When the mainstream is nuts

I hate that I find Mike Huckabee so likable despite the fact that he is either amazingly ignorant or amazingly mendacious.  Just what does it say about our political discourse when the man currently leading the GOP field (not that I think he’ll win) is still going on with the death panel nonsense.  And furthermore, advocates against the most common-sense policy.  Via Krugman (who seems to have made the whole quote an image, for some reason):


Just in case you’re not clear on that, comparative effectiveness review means the government doing research to figure out what treatments work and what don’t.  Especially important when you consider 1) the number of expensive treatments that quite often don’t (e.g., spinal fusion surgery) and 2) the fact that the government pays for a hell of a lot of this through Medicare.  But Huckabee is worried about death panels?!

What’s really at stake in the budget fight

Great intro to Wonkbook today by Ezra Klein.  I’ll save you the link, just read this.  Seriously.

With John Boehner fighting the Democrats’ offer to put entitlements and taxes on the table — “that’s what the next budget process is for,” he said — it’s worth stepping back to look at what this continuing resoution fight is about.

It’s not about reducing the deficit. If it was, then the tax deal wouldn’t have passed in December, entitlements would’ve been in the mix from the beginning, tax expenditures and defense spending would be on the table, etc. Nor is it about cutting spending. If it was, then the cuts wouldn’t be limited to 12 percent of the budget. Rather, it’s about cutting non-defense discretionary spending.

But most Americans don’t know that. Boehner frequently says that “the American people want us to cut spending,” but he never says that “the American people want us to cut non-defense discretionary spending.” And that’s because they don’t: poll after poll has found Americans resistant to the sort of cuts you find in the non-defense discretionary bucket, which focus on education, worker retraining, nutrition programs, heating-oil subsidies, etc. They’d much prefer tax increases on the rich, or cuts to defense.

But Republicans wouldn’t prefer tax increases on the rich, or cuts to defense spending. And they know that if entitlements get opened up, tax increases will immediately be on the table — one of the easiest and most popular ways to cut Social Security’s shortfall is to lift the cap on payroll taxes. But for Republicans at this moment in time, that’s unthinkable. The beauty of focusing on non-defense discretionary spending is that it’s spending they don’t really like and that’s totally disconnected from any sort of tax. And that gets to what this debate is really about: not cutting spending or reducing the deficit, but cutting spending Republicans don’t like while avoiding any and all tax increases — even if that means the country has higher deficits and the middle- and working-class bear more of the burden. The difficulty for Republicans is they’ve not wanted to clearly explain that philosophy to the American people, and so now they’re in the odd position of arguing against Democratic efforts to do more for the deficit and do more to cut spending but not really being able to say why they oppose those efforts.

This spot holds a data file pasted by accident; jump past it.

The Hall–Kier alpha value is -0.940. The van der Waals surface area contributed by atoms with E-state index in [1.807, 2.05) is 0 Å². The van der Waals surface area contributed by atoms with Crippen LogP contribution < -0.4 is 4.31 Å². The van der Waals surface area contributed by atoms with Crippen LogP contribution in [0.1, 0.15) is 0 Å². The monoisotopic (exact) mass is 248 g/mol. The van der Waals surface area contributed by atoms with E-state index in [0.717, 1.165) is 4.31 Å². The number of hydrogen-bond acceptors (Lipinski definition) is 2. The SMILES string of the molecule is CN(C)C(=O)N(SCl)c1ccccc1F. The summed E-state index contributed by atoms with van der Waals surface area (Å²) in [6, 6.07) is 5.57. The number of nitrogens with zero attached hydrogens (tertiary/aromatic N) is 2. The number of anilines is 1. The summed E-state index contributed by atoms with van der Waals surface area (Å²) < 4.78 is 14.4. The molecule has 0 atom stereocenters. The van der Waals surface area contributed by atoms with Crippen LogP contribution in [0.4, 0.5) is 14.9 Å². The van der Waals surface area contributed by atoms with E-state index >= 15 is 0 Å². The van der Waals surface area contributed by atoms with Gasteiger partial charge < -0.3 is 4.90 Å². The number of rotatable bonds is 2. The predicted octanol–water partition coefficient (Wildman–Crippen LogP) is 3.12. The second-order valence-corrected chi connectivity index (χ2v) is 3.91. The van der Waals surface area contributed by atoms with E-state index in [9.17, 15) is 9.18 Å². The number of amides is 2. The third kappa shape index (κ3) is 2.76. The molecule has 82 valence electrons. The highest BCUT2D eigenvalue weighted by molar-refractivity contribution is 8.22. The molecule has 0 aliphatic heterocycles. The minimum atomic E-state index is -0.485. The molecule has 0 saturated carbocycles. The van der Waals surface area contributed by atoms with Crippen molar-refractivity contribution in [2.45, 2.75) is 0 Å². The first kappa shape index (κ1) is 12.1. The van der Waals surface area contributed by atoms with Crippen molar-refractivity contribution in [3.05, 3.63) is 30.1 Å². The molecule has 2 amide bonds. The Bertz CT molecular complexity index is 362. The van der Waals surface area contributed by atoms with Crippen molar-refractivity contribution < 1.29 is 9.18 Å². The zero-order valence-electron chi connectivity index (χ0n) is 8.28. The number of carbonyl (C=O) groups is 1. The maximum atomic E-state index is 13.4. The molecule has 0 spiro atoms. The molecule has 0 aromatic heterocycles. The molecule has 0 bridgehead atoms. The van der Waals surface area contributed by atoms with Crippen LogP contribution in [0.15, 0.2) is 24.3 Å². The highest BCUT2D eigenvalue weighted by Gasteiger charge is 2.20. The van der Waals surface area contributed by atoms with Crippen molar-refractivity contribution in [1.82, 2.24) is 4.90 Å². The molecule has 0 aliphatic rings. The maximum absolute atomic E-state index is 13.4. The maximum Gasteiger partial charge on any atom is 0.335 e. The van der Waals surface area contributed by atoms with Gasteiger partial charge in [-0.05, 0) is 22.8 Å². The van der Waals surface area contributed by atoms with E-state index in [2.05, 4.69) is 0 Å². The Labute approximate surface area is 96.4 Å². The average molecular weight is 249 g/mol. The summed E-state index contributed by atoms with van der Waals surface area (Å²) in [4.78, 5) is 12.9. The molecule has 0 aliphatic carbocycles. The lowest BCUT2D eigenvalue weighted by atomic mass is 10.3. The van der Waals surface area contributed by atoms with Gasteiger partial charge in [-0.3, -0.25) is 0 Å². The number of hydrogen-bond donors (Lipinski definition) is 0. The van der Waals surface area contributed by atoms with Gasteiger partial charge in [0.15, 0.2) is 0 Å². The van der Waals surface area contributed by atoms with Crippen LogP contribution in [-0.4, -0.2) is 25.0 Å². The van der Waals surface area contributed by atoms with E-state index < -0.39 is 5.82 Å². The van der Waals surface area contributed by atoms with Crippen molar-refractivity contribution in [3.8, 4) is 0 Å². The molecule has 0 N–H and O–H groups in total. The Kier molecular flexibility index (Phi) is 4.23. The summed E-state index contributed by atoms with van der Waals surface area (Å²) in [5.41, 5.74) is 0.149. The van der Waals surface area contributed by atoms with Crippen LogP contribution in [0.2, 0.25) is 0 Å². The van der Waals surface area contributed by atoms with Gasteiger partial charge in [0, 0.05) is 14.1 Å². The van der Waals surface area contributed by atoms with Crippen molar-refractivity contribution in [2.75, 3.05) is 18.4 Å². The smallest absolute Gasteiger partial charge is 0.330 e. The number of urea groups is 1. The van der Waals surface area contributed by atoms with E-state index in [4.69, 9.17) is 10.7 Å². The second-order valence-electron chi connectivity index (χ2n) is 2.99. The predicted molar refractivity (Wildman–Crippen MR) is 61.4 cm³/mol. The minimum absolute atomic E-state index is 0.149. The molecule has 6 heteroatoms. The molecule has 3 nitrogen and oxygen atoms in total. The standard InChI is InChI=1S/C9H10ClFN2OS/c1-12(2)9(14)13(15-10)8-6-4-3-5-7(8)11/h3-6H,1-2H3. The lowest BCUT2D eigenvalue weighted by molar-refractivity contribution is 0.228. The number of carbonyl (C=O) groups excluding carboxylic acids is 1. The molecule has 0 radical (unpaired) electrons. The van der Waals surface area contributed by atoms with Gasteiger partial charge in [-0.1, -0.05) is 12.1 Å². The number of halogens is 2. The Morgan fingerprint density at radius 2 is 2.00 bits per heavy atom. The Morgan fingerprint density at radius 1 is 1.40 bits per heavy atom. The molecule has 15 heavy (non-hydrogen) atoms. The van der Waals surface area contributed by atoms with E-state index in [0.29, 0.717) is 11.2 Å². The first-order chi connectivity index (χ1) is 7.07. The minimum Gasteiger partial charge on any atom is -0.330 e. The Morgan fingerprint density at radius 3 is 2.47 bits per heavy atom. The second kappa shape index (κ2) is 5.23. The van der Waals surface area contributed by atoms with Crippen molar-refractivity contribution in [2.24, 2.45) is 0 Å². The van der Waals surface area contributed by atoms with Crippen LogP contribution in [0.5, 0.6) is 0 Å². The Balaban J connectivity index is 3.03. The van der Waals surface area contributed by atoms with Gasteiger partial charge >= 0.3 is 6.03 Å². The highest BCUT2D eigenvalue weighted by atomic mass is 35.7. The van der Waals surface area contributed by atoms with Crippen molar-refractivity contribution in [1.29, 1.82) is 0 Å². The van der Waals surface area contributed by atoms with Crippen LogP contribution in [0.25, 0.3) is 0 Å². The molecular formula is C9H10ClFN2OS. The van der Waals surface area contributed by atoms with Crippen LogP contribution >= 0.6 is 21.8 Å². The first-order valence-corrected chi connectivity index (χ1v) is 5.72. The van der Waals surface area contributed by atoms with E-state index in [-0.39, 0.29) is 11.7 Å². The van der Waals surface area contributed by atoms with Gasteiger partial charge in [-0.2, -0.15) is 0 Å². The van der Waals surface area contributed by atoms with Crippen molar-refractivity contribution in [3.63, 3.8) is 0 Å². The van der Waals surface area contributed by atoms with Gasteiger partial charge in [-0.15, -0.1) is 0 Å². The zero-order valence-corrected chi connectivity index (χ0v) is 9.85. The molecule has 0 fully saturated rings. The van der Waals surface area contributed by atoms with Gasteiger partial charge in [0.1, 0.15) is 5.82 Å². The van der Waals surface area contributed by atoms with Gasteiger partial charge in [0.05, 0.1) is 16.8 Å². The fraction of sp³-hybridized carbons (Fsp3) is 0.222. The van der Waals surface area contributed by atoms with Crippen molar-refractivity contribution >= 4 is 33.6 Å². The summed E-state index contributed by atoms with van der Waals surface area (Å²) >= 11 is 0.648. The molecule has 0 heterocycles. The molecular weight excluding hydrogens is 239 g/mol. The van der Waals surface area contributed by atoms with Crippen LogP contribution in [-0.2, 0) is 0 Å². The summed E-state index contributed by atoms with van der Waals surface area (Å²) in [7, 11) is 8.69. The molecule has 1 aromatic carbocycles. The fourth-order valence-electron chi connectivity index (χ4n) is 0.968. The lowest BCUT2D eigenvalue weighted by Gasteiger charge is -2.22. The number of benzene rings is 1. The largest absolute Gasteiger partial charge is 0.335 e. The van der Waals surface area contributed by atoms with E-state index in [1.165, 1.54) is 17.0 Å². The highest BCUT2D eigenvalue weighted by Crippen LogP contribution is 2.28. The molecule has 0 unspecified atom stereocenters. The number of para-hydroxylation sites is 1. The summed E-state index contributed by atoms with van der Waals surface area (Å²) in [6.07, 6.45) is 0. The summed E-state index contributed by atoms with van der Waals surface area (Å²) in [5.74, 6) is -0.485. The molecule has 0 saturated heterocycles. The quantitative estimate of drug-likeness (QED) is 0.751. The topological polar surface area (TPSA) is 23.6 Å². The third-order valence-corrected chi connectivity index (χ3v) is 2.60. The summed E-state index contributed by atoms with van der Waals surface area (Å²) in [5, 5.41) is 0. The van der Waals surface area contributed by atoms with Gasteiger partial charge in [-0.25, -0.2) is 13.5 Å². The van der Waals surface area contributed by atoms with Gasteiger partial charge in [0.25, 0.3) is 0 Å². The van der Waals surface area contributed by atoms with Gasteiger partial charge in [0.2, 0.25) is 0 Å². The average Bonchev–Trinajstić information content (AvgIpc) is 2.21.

Which workers and programs?

I was checking out some recent polling results to go over with my class next week, and this over at Gallup kind of stuck out at me:

Support for Proposals to Balance Budget in Your State, March 2011

Just for a second, I thought, “wow, I’m surprised and disappointed that people are so willing to eliminate workers and programs.”  Then I realized, of course they’re not, they are only willing to eliminate completely abstract “workers” and “programs.”  Once those “workers” and “programs” become things like “teachers, prison guards, board of health,” etc., those numbers would surely drop well below 50% in almost every specific case– states don’t do foreign aid :-).  I haven’t seen these specific questions asked in relation to state budgets, but certainly when asked about the federal budget, there’s basically no stomach for specific cuts.  Thus, not surprisingly, in state budgets as with the federal budget, the position of “public opinion” is entirely untenable as citizens want to solve our budget problems without raising any revenue and only cutting programs in the abstract and losing all stomach to do so in the specific.

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